- British Grand Prix
FIA will struggle to resolve exhaust row - Boullier
Renault boss Eric Boullier believes it will be very difficult for the FIA to please all parties over the current exhaust-blown diffuser row in Formula One.
On Friday it emerged that the engine manufacturers had been granted some concessions over the ban on off-throttle blown diffusers for reliability reasons. In the team principals' press conference McLaren and Red Bull rowed over who the changes would benefit most, with both claiming the other would retain an advantage.
The problem is that Renault engines cold-blow the diffuser (leaving the throttles open but not injecting fuel) while Mercedes hot-blow (allowing fuel to flow through the combustion chamber but retarding the ignition so it combusts in the exhaust). Boullier, whose cars use the same Renault engines as Red Bull, believes the FIA technical delegate Charlie Whiting will struggle to find an equalising formula that restricts off-throttle blowing equally among all the engines while maintaining reliability.
"I reckon that if Charlie is trying to please every engine manufacturer it would be very difficult to create a level playing field," he told reporters.
He said he had not learnt anything from Friday's practice sessions because of the wet weather but could not "see how we could make a level playing field."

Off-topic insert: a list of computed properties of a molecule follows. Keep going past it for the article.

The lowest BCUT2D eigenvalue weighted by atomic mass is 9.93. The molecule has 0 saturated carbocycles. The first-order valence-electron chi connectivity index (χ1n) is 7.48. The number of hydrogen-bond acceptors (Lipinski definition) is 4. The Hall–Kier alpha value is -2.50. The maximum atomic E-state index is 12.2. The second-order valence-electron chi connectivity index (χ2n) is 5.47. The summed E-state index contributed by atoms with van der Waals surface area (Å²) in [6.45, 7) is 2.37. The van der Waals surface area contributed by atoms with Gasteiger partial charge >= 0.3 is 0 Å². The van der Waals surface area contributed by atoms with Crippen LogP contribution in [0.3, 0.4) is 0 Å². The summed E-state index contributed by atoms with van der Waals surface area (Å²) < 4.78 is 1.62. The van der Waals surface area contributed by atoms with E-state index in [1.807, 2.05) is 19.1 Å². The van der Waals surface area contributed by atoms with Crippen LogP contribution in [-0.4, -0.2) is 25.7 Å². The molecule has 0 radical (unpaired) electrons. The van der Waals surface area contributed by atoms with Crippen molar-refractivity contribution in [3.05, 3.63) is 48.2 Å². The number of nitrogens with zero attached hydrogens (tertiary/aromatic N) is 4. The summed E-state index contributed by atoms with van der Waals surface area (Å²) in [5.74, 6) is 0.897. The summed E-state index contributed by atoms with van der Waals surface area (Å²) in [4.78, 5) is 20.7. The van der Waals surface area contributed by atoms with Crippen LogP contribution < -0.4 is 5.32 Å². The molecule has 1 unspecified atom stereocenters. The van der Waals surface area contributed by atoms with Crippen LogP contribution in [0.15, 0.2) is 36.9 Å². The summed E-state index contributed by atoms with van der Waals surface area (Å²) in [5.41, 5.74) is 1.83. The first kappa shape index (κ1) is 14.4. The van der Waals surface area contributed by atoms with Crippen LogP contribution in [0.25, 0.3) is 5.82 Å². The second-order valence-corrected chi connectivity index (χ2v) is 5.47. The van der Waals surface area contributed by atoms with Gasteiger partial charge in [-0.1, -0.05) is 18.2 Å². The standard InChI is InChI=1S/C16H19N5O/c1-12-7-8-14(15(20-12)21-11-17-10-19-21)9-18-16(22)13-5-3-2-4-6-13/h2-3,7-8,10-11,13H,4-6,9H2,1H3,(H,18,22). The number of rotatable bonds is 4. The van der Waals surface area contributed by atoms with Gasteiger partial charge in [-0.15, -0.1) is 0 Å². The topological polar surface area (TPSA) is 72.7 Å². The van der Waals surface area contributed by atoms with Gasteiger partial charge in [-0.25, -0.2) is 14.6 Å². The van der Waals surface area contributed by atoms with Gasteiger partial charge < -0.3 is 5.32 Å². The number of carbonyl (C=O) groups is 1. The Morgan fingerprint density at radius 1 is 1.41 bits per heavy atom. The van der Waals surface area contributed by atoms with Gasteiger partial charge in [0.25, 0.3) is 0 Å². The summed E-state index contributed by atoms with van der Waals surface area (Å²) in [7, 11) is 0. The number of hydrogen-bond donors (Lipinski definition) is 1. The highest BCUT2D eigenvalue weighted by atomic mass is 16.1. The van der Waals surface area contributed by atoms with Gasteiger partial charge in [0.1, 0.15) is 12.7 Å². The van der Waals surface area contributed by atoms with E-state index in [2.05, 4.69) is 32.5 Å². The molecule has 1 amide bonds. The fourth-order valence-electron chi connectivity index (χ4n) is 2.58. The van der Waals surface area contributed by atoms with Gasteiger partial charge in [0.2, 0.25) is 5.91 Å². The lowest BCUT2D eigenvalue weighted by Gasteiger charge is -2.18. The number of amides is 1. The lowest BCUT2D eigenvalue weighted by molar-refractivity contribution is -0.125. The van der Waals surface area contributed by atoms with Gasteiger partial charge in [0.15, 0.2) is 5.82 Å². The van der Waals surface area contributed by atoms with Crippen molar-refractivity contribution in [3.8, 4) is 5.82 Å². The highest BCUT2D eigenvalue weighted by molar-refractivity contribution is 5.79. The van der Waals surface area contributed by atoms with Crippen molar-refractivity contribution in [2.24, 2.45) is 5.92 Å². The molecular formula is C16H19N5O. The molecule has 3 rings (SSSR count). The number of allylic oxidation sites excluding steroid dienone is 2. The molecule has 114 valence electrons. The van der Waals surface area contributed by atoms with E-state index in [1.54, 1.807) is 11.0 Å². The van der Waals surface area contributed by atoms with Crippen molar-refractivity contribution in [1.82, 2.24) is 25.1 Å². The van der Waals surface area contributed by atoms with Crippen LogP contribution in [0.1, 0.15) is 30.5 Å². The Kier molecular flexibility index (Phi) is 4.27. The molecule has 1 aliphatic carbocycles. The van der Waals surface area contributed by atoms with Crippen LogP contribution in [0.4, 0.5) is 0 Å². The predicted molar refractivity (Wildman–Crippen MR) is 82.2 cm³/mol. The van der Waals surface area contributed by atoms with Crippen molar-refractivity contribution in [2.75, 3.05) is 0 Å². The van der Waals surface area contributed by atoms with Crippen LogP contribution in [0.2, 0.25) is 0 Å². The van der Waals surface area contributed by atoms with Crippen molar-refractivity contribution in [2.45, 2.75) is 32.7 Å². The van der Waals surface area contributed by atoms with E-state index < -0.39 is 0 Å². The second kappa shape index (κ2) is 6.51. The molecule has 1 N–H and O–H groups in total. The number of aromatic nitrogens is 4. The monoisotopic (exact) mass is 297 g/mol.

He also revealed that a member of the Renault engine team had been in contact with the FIA all weekend. "Renault since yesterday [Thursday] is living in the office of the [FIA]."
Exhaust blowing has been central to the design of the Renault since its launch, with the car featuring front-exiting exhausts to energise the flow of air along the length of the floor. However, Boullier confirmed that Renault had run a standard exhaust configuration at a straight-line test recently and did not rule out the new layout making it to a practice session this season.
"We have to we have to evaluate all scenarios on this side as well," he said. "Our concept at the front was to maximise the blowing floor and now we have to move ahead and think differently, because anyway next year it won't be allowed. We still have our concept, we still actually have a lot of gains coming in the coming weeks. But we won't spend too much to develop this one if it's forbidden next year."
He said much would depend on the final decision by the FIA on how to restrict off-throttle blowing this season, but admitted the other system was not yet ready.
"To be honest it's too early," he said. "We have built it up and we have tested it at the aero tests, but we still need to wait to see the loss from this blowing to see if we want to bring it to one of the free practices."
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